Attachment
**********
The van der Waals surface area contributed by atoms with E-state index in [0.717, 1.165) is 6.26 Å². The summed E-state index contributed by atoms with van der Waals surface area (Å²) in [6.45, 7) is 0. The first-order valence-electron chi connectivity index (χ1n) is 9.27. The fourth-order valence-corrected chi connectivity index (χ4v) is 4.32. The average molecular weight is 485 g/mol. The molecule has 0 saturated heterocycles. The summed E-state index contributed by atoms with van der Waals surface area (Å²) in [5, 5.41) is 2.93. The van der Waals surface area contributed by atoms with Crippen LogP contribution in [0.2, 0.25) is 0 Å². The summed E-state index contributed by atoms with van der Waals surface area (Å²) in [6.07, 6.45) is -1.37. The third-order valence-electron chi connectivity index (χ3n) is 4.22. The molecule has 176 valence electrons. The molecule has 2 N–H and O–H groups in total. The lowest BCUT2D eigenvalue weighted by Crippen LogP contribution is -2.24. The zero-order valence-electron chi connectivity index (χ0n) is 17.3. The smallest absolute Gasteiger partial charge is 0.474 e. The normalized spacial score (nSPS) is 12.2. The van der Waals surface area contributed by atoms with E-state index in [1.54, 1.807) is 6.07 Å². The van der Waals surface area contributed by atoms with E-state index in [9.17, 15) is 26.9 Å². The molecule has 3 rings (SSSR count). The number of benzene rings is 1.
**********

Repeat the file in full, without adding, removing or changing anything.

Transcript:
The van der Waals surface area contributed by atoms with E-state index in [0.717, 1.165) is 6.26 Å². The summed E-state index contributed by atoms with van der Waals surface area (Å²) in [6.45, 7) is 0. The first-order valence-electron chi connectivity index (χ1n) is 9.27. The fourth-order valence-corrected chi connectivity index (χ4v) is 4.32. The average molecular weight is 485 g/mol. The molecule has 0 saturated heterocycles. The summed E-state index contributed by atoms with van der Waals surface area (Å²) in [5, 5.41) is 2.93. The van der Waals surface area contributed by atoms with Crippen LogP contribution in [0.2, 0.25) is 0 Å². The summed E-state index contributed by atoms with van der Waals surface area (Å²) in [6.07, 6.45) is -1.37. The third-order valence-electron chi connectivity index (χ3n) is 4.22. The molecule has 176 valence electrons. The molecule has 2 N–H and O–H groups in total. The lowest BCUT2D eigenvalue weighted by Crippen LogP contribution is -2.24. The zero-order valence-electron chi connectivity index (χ0n) is 17.3. The smallest absolute Gasteiger partial charge is 0.474 e. The normalized spacial score (nSPS) is 12.2. The van der Waals surface area contributed by atoms with E-state index in [1.54, 1.807) is 6.07 Å². The van der Waals surface area contributed by atoms with E-state index in [9.17, 15) is 26.9 Å². The molecule has 3 rings (SSSR count). The number of benzene rings is 1.